RW: I often approach a character from whatever musicality I hear in the voice on the page, so not necessarily a dialect, but Hetty does speak in a very particular manner that I think is authentic to that period and that class. But the cadence in which she’s written on the page, and it’s a testament to just good writing, it’s different than [how] anyone else speaks. [The writers] give her these long, winding arias that seem to happen all in one breath, although she’s wearing a corset that constricts her breath entirely. So the physical impediment of the costume and the way I have to hold my arms—I can’t really raise my arm past a certain level—kind of made the choices for me, and then it turned into this wonderful creature that is Hetty.
AVC: What has been the biggest plot twist thus far that has changed how you view and understand Hetty?
RW: [Laughs] Well, it has yet to come! There’s a really good one that happens, I don’t know, around Christmas time. [Winks] There’s an evolution in a certain relationship that I think will blow people’s minds, and I don’t really think I can tease more than that, but it follows along with some of these themes that I was talking about with Hetty having a voracious appetite and being very interested in the ways in which she could exhibit status, power, and control in the house.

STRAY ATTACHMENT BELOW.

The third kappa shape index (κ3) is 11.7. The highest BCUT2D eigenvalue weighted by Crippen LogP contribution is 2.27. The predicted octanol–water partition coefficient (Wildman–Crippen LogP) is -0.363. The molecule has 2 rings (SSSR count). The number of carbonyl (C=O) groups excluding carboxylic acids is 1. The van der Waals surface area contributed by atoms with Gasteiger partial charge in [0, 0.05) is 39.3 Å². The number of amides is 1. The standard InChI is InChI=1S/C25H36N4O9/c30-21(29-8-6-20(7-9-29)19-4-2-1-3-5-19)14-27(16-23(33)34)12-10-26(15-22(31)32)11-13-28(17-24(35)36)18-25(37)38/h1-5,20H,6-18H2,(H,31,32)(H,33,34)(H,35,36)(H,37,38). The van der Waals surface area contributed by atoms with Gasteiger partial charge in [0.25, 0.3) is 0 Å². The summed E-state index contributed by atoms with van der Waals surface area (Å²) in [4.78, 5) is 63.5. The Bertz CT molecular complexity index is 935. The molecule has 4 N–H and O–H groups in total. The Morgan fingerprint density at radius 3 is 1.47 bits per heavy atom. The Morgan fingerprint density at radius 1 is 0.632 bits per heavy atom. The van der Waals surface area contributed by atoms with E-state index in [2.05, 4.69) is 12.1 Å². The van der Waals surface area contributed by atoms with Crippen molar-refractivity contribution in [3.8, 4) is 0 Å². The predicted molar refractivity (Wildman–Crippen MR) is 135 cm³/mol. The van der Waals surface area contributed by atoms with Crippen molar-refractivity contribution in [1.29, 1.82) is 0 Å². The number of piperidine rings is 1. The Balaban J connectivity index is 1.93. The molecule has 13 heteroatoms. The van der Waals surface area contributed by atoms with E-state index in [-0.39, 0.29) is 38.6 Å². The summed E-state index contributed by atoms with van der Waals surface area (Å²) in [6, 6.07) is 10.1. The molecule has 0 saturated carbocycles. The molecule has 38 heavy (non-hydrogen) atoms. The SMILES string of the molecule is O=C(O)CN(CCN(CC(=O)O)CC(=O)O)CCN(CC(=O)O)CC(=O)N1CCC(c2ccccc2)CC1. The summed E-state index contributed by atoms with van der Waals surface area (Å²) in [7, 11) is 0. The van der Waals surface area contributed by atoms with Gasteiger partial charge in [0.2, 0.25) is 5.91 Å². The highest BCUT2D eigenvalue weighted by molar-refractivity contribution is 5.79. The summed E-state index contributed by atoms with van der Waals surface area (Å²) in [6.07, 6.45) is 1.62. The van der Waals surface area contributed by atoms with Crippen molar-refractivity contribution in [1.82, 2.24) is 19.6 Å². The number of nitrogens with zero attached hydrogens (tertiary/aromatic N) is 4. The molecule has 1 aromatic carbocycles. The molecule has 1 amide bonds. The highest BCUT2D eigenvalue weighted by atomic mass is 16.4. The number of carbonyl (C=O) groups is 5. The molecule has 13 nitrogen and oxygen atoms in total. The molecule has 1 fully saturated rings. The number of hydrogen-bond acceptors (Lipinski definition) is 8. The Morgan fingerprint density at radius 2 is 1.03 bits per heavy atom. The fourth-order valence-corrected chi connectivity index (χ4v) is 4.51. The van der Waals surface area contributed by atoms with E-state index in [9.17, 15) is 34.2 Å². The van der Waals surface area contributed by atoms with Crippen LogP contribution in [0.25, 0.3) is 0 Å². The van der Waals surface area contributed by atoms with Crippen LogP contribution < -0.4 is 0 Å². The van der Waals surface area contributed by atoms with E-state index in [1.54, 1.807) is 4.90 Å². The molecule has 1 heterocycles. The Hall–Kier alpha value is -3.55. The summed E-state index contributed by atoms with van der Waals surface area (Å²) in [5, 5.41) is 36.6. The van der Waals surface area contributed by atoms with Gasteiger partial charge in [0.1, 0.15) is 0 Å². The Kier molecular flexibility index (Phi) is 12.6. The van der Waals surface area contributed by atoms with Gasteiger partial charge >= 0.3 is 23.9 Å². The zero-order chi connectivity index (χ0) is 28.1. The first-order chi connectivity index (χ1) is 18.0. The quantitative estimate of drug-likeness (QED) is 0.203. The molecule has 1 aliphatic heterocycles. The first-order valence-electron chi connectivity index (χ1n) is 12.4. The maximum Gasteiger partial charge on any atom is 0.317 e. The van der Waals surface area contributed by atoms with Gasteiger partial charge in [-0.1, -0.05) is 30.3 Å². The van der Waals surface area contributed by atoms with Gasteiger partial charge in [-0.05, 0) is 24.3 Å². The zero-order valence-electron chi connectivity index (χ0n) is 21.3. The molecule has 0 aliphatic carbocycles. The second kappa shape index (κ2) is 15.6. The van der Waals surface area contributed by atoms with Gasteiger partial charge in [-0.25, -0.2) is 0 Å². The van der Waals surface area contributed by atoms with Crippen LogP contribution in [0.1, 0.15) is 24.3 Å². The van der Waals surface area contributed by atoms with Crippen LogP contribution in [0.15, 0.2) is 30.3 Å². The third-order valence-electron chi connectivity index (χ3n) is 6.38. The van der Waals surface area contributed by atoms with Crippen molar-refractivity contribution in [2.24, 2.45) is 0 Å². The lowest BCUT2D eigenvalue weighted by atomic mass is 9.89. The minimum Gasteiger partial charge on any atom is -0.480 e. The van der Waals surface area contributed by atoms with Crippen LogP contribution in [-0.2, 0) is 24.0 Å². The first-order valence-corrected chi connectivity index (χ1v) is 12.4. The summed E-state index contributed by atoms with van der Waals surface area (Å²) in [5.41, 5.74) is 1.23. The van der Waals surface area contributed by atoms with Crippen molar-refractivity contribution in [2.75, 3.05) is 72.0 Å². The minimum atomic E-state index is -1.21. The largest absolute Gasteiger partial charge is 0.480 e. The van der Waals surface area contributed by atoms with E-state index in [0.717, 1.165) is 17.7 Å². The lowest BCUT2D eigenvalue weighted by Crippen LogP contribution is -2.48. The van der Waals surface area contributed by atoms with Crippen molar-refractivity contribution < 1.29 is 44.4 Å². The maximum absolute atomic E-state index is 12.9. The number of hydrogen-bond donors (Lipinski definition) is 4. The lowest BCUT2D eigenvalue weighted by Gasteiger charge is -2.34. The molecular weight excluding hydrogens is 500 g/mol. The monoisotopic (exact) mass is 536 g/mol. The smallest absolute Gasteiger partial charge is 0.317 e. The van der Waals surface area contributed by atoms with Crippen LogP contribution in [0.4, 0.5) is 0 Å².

AVC: Woodstone Mansion, in many ways, feels like the land of misfit toys.
RW: I love that you said that. The thing very recently that we’ve started calling ourselves is Muppet Babies, because wouldn’t we be a really great animated show? I come from a dance background, so I think about vocal patterns and things musically, and when we’re all in these big group scenes together, it all really feels like it has a rhythm that is just so satisfying. But I also think about it in terms of composition. There are certain people we can’t walk through; there are certain people we have to hop out of the way from. There’s a way in which all of these very outsized personalities have to share this very small space constantly, and when it works really well, we just feel like Muppets to each other.
AVC: How would you describe Hetty’s place in this gaggle of ghosts?
RW: I think she still perceives herself to be the lady of the house, and people defer to her in that way. She has real, invested, also motherly relationships with a lot of the characters. Her friendship and intimacy with Isaac [Brandon Scott Jones] has become incredibly important—also to Brandon and I—and the legacy of what it means to be a Woodstone. She has a chance to see some of what might have been for her and for her family through Samantha. I think we hinted at the fact that she probably had difficult relationships with her own children—you might see a little bit of that this season—and you’ll see that twisted mother-daughter relationship develop more with Samantha and Hetty this season as well.
AVC: The best part of an ensemble comedy, especially one that has such a distinctive voice and tone, is the ability to mix and match characters and get plausibly different dynamics each time. What are some dynamics that you would like to explore further, and which ones are you really excited for fans to see in the next few episodes?